The lawsuit comes amid discussions by outside investors, including SoftBank Group Corp, to buy a large chunk of Uber stock, although it is unclear if any transaction will occur.
Benchmark’s public effort against Kalanick is largely solitary, with the remaining six members of Uber’s board of directors last week issuing a statement expressing their “disappointment” in the lawsuit.
Uber investor Shervin Pishevar of Sherpa Capital, joined by other shareholders, sent letters to Benchmark calling for the firm to divest its shares and step down from the board.
In an unusual move, Benchmark this week wrote an open letter to Uber employees, saying Kalanick had undermined the CEO search and was seeking to “create a power vacuum in which Travis could return.”


US to withdraw from UN rights council: UN officials

Updated 2 min 4 sec ago
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US to withdraw from UN rights council: UN officials

  • Washington accuses UN Human Rights Council of bias against Israel.
  • UN rights chief: "The thought that any state would seek to deter parents by inflicting such abuse on children is unconscionable".

UNITED NATIONS: The United States will announce on Tuesday that it is withdrawing from the UN Human Rights Council, which it accuses of bias against Israel, UN officials said.
US Ambassador Nikki Haley will make the announcement at a press conference with Secretary of State Mike Pompeo in Washington at 5:00 p.m. (2100 GMT).
Haley has repeatedly threatened to quit the Geneva-based body, established in 2006 to promote and protect human rights worldwide.
UN spokesman Stephane Dujarric declined to comment ahead of the announcement, saying: “We will wait to hear the details of that decision before commenting fully.”
“What is clear, is that the secretary-general is a strong believer in the human rights architecture of the UN and the active participation of all member states in that architecture.”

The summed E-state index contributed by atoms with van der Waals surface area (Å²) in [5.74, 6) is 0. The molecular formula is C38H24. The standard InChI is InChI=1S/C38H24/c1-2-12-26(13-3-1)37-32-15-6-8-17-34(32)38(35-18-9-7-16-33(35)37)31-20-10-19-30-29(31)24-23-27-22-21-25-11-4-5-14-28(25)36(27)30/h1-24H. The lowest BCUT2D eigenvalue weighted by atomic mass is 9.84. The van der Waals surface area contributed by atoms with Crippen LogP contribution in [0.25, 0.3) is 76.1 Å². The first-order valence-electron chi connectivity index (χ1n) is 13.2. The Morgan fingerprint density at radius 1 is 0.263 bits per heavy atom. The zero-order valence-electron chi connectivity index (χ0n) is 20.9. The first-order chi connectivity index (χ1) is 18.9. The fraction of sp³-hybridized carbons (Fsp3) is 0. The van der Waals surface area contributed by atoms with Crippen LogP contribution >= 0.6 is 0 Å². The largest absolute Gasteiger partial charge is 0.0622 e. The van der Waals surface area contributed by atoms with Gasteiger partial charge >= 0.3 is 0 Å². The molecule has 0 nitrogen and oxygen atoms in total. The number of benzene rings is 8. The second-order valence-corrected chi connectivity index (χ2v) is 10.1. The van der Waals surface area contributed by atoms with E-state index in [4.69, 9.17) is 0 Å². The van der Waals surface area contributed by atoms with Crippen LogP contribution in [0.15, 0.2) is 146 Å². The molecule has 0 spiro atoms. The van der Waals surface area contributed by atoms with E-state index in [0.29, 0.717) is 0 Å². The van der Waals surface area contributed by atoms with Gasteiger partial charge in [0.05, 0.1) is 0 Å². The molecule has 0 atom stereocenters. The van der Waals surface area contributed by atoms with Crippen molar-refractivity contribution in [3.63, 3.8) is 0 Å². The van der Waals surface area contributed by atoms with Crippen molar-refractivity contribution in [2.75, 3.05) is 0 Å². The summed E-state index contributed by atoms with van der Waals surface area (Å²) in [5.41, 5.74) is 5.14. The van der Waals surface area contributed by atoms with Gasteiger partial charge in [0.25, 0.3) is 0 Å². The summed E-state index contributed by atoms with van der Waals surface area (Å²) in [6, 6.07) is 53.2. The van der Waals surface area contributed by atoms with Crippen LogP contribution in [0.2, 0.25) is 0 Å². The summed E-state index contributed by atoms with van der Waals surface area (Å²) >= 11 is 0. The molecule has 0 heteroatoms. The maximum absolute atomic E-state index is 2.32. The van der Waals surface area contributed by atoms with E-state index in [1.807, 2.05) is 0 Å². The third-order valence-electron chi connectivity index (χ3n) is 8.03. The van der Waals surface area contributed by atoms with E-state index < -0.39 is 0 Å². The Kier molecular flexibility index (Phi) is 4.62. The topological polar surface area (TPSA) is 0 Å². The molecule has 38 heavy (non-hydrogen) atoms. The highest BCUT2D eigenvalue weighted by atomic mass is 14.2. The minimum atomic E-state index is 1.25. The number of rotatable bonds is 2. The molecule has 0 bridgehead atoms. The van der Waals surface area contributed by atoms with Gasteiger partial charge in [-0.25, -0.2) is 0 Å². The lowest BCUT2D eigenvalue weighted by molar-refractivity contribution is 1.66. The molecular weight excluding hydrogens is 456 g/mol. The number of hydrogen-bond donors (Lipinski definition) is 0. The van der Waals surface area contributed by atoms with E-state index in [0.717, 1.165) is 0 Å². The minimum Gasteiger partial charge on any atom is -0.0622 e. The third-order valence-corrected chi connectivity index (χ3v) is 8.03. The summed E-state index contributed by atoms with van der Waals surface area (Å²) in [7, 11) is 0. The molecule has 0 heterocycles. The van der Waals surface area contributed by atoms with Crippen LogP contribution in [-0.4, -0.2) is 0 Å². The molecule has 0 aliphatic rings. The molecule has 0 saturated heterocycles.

UN officials privately confirmed they were expecting the US decision to quit the rights body.
The withdrawal followed strong UN criticism of Trump’s policy to separate migrant children from their families at the US-Mexico border.
UN rights chief Zeid Ra’ad Al Hussein said Monday “the thought that any state would seek to deter parents by inflicting such abuse on children is unconscionable.”
Human Rights Watch criticized the move, warning that Washington’s absence at the top UN body would put the onus on other governments to address the world’s most serious rights problems.
“The Trump administration’s withdrawal is a sad reflection of its one-dimensional human rights policy: defending Israeli abuses from criticism takes precedence above all else,” said HRW’s executive director Kenneth Roth.
“The UN Human Rights Council has played an important role in such countries as North Korea, Syria, Myanmar and South Sudan, but all Trump seems to care about is defending Israel.”
US criticism stems from the fact that Israel is the only country that has a dedicated agenda item, known as Item 7, at the rights council, meaning its treatment of the Palestinians comes under scrutiny at each of the body’s three annual sessions.
The United Stated refused to join the body when it was created in 2006, when George W. Bush was in the White House and his ambassador to the UN was John Bolton, Trump’s current hawkish and UN-skeptic national security adviser.
It was only after Barack Obama came to power that Washington joined the council in 2009.
Since Trump took office, the United States has quit the UN cultural agency UNESCO, cut UN funding and announced plans to quit the UN-backed Paris climate agreement.